presented by The Lyric Stage Company
by Steven Dietz
Directed by Larry Coen
Production sponsored by Tim & Linda Holiner
Review by Craig Idlebrook
(Boston) Film, literature and theater are filled with midlife crises. The plotlines for men offer them the chance to break away from office meetings and drudgery to lead a life of adventure and get the girl (The Secret Life of Walter Mitty). For women, the midlife crisis plotline offers a chance to break free from the ties that bind, to take a vacation from a family, and to have some great sex (The Bridges of Madison County). Too often, things either resolve too well or too tragically, but always too neatly. The explosion. The choice. The last goodbye. Fade out.
Which makes Becky’s New Car at the Lyric Stage such a wonderfully subversive comedy that everyone needs to see. The action continues to unfold long after the credits should have rolled in Becky’s midlife crisis, and her life spirals out of control in a hilarious and absurdly plausible fashion. The play’s narrative structure, along with audience inclusion, drives home the point that we all can make choices, but we can’t control outcomes.
But wait….this isn’t eating your vegetables, this isn’t a sermon, this is fun! From the moment you spot Shelley Barish’s playful gameboard set design, you know you’re in for something energetic and enjoyable.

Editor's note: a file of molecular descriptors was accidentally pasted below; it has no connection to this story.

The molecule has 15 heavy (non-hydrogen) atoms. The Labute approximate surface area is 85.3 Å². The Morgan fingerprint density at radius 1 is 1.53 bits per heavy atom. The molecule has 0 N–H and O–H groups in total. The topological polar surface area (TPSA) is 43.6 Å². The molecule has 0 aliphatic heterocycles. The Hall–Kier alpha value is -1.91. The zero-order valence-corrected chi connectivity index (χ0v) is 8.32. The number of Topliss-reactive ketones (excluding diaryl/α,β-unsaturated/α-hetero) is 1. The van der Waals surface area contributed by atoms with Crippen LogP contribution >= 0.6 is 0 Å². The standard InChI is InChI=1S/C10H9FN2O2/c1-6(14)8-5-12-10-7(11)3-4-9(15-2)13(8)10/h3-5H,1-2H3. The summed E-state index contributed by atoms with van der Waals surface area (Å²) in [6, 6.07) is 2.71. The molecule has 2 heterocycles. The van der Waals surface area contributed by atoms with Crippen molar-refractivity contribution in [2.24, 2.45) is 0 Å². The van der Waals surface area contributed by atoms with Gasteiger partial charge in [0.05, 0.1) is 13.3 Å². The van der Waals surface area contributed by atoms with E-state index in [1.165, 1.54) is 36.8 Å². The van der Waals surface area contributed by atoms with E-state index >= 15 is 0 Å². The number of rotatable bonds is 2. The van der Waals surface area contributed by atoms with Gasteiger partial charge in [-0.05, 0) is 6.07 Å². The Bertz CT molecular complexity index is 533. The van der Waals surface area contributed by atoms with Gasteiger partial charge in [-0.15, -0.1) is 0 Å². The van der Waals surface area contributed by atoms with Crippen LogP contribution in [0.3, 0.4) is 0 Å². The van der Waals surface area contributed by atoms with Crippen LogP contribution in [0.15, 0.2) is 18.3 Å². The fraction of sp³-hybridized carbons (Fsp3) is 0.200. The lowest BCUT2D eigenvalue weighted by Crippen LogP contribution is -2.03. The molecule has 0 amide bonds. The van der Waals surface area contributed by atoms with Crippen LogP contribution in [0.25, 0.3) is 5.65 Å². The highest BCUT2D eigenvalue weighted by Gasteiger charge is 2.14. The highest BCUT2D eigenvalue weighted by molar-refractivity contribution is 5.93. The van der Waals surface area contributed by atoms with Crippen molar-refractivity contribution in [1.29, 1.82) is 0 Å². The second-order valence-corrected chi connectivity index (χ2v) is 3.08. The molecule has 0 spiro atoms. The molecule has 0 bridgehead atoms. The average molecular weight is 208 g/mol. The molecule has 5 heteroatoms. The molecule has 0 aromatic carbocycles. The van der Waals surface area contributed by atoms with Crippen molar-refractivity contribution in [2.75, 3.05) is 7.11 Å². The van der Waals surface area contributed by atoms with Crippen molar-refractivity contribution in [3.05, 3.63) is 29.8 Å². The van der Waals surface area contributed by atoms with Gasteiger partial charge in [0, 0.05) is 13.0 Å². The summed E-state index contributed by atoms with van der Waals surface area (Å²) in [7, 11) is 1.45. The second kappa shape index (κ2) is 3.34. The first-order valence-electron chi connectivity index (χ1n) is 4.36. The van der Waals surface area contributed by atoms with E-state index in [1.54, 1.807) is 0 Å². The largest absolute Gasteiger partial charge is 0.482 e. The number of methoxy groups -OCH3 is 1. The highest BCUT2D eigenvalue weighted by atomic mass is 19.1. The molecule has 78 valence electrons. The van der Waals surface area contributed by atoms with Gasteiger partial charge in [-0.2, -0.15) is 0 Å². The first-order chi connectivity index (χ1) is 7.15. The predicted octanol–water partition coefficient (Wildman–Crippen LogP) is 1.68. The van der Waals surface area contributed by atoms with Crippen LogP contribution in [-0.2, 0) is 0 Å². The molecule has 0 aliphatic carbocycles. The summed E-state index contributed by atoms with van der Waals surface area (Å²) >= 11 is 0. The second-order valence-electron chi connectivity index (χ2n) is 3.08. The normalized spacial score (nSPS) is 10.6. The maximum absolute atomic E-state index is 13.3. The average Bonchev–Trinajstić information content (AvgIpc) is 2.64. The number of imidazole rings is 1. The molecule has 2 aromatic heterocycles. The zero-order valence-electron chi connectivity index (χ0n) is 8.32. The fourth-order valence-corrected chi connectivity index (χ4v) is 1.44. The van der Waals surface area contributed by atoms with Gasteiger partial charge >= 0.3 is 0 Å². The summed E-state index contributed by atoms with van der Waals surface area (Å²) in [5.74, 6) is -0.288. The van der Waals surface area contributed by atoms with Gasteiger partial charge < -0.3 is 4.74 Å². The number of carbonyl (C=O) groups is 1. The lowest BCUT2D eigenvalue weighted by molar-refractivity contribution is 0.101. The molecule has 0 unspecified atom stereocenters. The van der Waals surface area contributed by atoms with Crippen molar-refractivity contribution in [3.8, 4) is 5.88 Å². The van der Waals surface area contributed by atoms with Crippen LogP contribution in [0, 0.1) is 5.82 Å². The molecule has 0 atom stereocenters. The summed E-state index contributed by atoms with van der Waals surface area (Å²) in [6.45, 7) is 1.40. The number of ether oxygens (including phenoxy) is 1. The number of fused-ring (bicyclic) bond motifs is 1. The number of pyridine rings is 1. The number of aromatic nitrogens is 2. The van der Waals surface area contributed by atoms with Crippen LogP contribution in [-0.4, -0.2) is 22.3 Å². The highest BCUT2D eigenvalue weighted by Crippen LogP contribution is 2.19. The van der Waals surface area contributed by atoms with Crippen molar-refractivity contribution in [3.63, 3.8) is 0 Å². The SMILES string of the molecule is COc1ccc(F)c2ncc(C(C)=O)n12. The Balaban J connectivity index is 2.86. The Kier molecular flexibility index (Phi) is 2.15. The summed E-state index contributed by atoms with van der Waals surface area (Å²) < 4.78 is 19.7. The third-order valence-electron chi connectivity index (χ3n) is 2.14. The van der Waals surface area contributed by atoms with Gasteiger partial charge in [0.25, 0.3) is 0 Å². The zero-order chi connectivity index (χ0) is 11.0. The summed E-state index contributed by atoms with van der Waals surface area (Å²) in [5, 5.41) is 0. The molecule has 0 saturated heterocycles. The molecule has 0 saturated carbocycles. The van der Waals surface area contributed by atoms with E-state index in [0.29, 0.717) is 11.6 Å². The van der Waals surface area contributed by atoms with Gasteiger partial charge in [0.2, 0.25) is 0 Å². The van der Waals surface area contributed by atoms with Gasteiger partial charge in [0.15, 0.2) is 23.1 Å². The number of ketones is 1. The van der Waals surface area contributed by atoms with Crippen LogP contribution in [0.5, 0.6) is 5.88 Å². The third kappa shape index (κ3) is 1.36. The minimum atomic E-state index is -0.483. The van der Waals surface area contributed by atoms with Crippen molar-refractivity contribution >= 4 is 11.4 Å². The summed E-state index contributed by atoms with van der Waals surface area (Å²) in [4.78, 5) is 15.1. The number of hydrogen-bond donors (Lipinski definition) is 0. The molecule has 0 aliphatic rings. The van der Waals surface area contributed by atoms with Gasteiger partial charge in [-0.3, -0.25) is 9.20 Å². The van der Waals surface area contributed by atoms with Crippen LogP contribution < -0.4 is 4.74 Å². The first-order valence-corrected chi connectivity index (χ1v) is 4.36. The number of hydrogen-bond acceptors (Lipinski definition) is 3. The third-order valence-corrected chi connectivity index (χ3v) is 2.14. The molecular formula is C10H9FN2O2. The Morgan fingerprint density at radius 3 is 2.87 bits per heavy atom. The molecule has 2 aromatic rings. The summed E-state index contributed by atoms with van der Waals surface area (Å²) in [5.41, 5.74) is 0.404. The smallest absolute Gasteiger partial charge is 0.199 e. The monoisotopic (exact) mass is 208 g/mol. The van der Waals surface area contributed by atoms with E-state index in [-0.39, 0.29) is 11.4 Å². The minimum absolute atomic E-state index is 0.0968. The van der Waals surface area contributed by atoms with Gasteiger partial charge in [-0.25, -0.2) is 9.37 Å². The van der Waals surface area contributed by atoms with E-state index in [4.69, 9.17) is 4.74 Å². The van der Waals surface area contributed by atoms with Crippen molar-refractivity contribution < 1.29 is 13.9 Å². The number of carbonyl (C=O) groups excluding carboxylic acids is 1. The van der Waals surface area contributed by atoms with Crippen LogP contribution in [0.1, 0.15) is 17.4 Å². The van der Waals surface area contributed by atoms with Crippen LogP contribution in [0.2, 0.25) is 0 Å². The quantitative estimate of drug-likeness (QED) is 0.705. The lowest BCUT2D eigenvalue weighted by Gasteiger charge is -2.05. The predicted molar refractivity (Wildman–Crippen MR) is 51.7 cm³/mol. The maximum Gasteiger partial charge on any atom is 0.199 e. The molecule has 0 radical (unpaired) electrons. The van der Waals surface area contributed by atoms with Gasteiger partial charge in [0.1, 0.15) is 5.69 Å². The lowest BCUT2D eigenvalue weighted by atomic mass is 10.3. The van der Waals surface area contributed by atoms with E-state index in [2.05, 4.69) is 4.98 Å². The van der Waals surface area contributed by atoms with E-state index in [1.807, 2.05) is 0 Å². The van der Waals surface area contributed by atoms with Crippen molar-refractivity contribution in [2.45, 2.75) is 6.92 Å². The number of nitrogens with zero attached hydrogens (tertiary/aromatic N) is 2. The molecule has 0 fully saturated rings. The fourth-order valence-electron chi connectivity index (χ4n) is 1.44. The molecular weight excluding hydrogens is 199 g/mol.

This play works because director Larry Coen has his actors bring it. I have rarely seen a cast so relish their material. Celeste Olivia (Becky) is flawless, owning the stage from the beginning and inviting us into the party. We can always see Becky’s gears turning as she’s thinking, rationalizing, and scheming through the muddle her life becomes, yet we never wince. Becky is a good person, she is us, and she’s making a terrible mess.
That’s the strength of this play. The cast, by and large, does a great job making characters that you would want to smack with a 2×4 so likable and familiar. Nowhere is this more apparent than with Steve (Jamie Carrillo), an Eeyore of a widower who uses the one tragedy in his life to gain sympathy and behave badly. Carrillo steals the show the moment he gets stuck on a children’s slide in his first entrance. You cheer every moment Steve steps on stage, even if you would be tempted to serve him arsenic at a dinner party. One audience member in the front row even felt comfortable enough decided to ask Steve to stop with a macabre monologue. He didn’t. she plugged her ears, it worked. It was that kind of show.
There’s a plot, to be sure, but you already know the plot. You’ve seen it played out in your sister’s dumb marriage, or the jerk who got the raise at work. And, sure, playwright Steven Dietz succumbs to a terrible 10 minutes at the end to try and wrap things up, but I’m sure that’s only because he hasn’t got his messy little life figured out, either. Join the club, putz.